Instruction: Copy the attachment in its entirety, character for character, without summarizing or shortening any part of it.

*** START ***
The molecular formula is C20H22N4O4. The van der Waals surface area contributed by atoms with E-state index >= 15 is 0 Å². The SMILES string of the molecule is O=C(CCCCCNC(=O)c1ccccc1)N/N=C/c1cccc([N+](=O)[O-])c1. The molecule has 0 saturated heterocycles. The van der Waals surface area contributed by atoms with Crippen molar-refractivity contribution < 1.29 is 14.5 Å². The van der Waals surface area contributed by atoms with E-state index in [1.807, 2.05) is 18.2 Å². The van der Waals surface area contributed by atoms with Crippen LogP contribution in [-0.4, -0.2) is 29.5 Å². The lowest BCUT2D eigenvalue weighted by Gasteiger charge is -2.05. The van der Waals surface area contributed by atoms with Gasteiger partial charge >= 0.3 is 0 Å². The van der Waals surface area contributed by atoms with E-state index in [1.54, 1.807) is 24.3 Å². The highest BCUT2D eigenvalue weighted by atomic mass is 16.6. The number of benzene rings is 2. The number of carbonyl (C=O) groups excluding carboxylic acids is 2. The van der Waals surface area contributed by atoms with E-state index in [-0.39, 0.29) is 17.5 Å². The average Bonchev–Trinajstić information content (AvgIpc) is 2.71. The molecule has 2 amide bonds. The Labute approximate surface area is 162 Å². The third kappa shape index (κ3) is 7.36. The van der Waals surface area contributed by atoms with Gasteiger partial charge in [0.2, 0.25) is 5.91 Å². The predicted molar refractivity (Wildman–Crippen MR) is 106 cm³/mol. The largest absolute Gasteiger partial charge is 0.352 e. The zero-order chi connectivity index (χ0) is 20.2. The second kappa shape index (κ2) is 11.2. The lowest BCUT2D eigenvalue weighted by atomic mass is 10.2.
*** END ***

The molecular formula is C20H22N4O4. The van der Waals surface area contributed by atoms with E-state index >= 15 is 0 Å². The SMILES string of the molecule is O=C(CCCCCNC(=O)c1ccccc1)N/N=C/c1cccc([N+](=O)[O-])c1. The molecule has 0 saturated heterocycles. The van der Waals surface area contributed by atoms with Crippen molar-refractivity contribution < 1.29 is 14.5 Å². The van der Waals surface area contributed by atoms with E-state index in [1.807, 2.05) is 18.2 Å². The van der Waals surface area contributed by atoms with Crippen LogP contribution in [-0.4, -0.2) is 29.5 Å². The lowest BCUT2D eigenvalue weighted by Gasteiger charge is -2.05. The van der Waals surface area contributed by atoms with Gasteiger partial charge >= 0.3 is 0 Å². The van der Waals surface area contributed by atoms with E-state index in [1.54, 1.807) is 24.3 Å². The highest BCUT2D eigenvalue weighted by atomic mass is 16.6. The number of benzene rings is 2. The number of carbonyl (C=O) groups excluding carboxylic acids is 2. The van der Waals surface area contributed by atoms with E-state index in [-0.39, 0.29) is 17.5 Å². The average Bonchev–Trinajstić information content (AvgIpc) is 2.71. The molecule has 2 amide bonds. The Labute approximate surface area is 162 Å². The third kappa shape index (κ3) is 7.36. The van der Waals surface area contributed by atoms with Gasteiger partial charge in [0.2, 0.25) is 5.91 Å². The predicted molar refractivity (Wildman–Crippen MR) is 106 cm³/mol. The largest absolute Gasteiger partial charge is 0.352 e. The zero-order chi connectivity index (χ0) is 20.2. The second kappa shape index (κ2) is 11.2. The lowest BCUT2D eigenvalue weighted by atomic mass is 10.2.